Losing Lebanon

Losing Lebanon

Samara Greenberg
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While the media and Middle East analysts continue to focus on the Arab world’s revolts with the hope that democracy will prevail, pro-democracy forces are quietly losing in Lebanon, with grave consequences for the Lebanese people, Israel, and the U.S.

Yesterday, Lebanon’s Druze leader Walid Jumblatt, once an ally of ousted U.S.-backed Prime Minister Saad Hariri, said that Lebanon would have to either side with the Arab-Muslim axis or the Israeli-Western one in the near future, as being politically neutral is not a choice. Showing which side of the axis he fell on, Jumblatt exclaimed his support for Hezbollah, noting that their weapons were a guarantee against Israeli aggression.

March 14 leaders gather on Sunday before announcing the coalition will not participate in Najib Mikati’s government.

Following Jumblatt’s comments, Nabih Berri, the Speaker of Lebanon’s Parliament, also defended Hezbollah’s weapons, saying that Hezbollah was to thank for Israel’s pulling out of Lebanon. “We will continue to hold onto these weapons until (Israel) withdraws from the Shebaa farms, Kfarshouba hills and the Lebanese part of Ghajar,” Berri said.

Meanwhile, last week Lebanese Shiite authorities announced that the Special Tribunal for Lebanon (STL) investigating the 2005 slaying of former Lebanese Prime Minister Rafik Hariri is no longer valid. “Therefore, the (Shiite) council calls (on the Lebanese government) to reject any cooperation with it (the tribunal) because it has bypassed the state, the constitution and the people,” Lebanon’s Daily Star quoted the Shiite elite as saying in a statement. Of course, there’s good reason to believe that newly appointed Prime Minister Najib Mikati will follow the call to reject the STL. After all, he may be Sunni, but he was handpicked by Hezbollah and Syria for that very purpose.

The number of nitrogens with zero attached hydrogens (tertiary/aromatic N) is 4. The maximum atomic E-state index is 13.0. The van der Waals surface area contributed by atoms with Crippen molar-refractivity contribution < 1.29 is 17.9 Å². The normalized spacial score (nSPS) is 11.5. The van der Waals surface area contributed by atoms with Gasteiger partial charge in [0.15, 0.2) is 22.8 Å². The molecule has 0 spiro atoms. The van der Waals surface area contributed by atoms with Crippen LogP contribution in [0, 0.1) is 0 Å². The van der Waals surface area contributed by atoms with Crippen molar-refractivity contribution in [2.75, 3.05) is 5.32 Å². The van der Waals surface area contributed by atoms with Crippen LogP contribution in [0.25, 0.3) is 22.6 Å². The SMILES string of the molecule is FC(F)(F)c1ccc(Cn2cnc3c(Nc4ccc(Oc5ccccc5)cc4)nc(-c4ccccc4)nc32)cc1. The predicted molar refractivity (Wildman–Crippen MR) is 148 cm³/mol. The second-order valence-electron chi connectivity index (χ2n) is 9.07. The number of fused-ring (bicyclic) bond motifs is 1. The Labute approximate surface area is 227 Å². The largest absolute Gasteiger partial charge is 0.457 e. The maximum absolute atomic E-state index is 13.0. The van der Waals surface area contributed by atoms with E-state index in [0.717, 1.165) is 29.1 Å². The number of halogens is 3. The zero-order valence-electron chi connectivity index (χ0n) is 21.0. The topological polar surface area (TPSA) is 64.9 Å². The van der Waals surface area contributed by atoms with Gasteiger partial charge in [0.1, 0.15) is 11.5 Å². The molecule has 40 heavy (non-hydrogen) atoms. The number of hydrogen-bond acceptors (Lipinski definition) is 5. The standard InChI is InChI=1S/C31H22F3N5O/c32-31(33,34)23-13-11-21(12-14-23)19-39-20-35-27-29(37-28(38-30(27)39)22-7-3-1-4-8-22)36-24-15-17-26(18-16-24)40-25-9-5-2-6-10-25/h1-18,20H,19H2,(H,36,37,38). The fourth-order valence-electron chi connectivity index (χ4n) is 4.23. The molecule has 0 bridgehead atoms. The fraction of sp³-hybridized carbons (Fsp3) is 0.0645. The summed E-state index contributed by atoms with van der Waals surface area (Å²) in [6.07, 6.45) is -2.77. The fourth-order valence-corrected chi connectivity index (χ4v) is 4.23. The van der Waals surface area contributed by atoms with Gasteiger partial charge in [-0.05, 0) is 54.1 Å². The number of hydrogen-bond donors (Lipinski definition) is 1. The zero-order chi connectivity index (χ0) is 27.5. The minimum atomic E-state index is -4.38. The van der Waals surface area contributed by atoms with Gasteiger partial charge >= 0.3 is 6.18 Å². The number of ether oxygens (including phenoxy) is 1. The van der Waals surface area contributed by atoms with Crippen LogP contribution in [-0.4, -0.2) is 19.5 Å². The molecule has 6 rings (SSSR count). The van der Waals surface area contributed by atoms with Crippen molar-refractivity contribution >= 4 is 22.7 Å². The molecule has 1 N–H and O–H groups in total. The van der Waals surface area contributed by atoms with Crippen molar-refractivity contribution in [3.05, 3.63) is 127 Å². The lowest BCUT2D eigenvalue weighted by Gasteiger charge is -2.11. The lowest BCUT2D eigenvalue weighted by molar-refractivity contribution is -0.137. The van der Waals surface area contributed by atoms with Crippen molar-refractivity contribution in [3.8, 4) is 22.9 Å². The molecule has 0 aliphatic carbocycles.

In fact, on Sunday, caretaker Prime Minister Hariri’s March 14 coalition officially rejected a former request to be a part of Mikati’s new cabinet, as that government will aim to eliminate the STL, according to the coalition. However, this will leave Hezbollah’s March 8 coalition without opposition in the new Lebanese cabinet under Mikati, once it is formed.

What is happening in Lebanon today is a complete reversal of all that the March 14 coalition and the U.S.-led international coalition accomplished in 2005 when Syria was forced to withdraw militarily. Going forward, American foreign policy towards Lebanon should be based on the actions of its new government. The Lebanese Armed Forces should not continue to benefit from the free lunch offered by Washington if they become a force that represents the wishes and demands of Hezbollah.

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